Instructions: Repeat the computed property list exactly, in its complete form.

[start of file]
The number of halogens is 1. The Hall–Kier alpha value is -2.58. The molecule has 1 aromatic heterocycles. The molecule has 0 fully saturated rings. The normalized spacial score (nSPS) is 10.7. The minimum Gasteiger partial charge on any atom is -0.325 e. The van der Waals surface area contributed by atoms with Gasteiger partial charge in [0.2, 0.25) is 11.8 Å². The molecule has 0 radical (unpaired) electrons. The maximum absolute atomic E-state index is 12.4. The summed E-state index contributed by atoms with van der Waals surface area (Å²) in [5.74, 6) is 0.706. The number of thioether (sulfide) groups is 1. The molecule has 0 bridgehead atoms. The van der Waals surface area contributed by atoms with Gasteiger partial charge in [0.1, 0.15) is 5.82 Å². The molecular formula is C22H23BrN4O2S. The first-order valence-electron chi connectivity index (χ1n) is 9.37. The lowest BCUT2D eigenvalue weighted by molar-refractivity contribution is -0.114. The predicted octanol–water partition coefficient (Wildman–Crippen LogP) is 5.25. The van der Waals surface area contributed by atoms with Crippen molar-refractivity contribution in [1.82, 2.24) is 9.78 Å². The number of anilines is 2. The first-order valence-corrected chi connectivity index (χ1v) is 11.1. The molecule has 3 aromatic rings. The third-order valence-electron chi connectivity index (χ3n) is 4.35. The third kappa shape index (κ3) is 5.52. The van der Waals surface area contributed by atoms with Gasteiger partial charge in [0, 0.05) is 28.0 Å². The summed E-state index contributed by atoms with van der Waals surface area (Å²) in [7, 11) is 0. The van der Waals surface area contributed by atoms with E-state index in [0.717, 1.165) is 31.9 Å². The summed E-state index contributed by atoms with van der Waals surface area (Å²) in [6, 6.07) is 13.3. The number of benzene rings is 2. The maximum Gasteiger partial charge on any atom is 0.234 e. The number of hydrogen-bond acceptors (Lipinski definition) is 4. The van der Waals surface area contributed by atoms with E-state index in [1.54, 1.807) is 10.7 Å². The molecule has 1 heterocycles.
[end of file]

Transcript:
The number of halogens is 1. The Hall–Kier alpha value is -2.58. The molecule has 1 aromatic heterocycles. The molecule has 0 fully saturated rings. The normalized spacial score (nSPS) is 10.7. The minimum Gasteiger partial charge on any atom is -0.325 e. The van der Waals surface area contributed by atoms with Gasteiger partial charge in [0.2, 0.25) is 11.8 Å². The molecule has 0 radical (unpaired) electrons. The maximum absolute atomic E-state index is 12.4. The summed E-state index contributed by atoms with van der Waals surface area (Å²) in [5.74, 6) is 0.706. The number of thioether (sulfide) groups is 1. The molecule has 0 bridgehead atoms. The van der Waals surface area contributed by atoms with Gasteiger partial charge in [0.1, 0.15) is 5.82 Å². The molecular formula is C22H23BrN4O2S. The first-order valence-electron chi connectivity index (χ1n) is 9.37. The lowest BCUT2D eigenvalue weighted by molar-refractivity contribution is -0.114. The predicted octanol–water partition coefficient (Wildman–Crippen LogP) is 5.25. The van der Waals surface area contributed by atoms with Crippen molar-refractivity contribution in [1.82, 2.24) is 9.78 Å². The number of anilines is 2. The first-order valence-corrected chi connectivity index (χ1v) is 11.1. The molecule has 3 aromatic rings. The third-order valence-electron chi connectivity index (χ3n) is 4.35. The third kappa shape index (κ3) is 5.52. The van der Waals surface area contributed by atoms with Gasteiger partial charge in [0, 0.05) is 28.0 Å². The summed E-state index contributed by atoms with van der Waals surface area (Å²) in [7, 11) is 0. The van der Waals surface area contributed by atoms with E-state index in [0.717, 1.165) is 31.9 Å². The summed E-state index contributed by atoms with van der Waals surface area (Å²) in [6, 6.07) is 13.3. The number of benzene rings is 2. The maximum Gasteiger partial charge on any atom is 0.234 e. The number of hydrogen-bond acceptors (Lipinski definition) is 4. The van der Waals surface area contributed by atoms with E-state index in [1.54, 1.807) is 10.7 Å². The molecule has 1 heterocycles.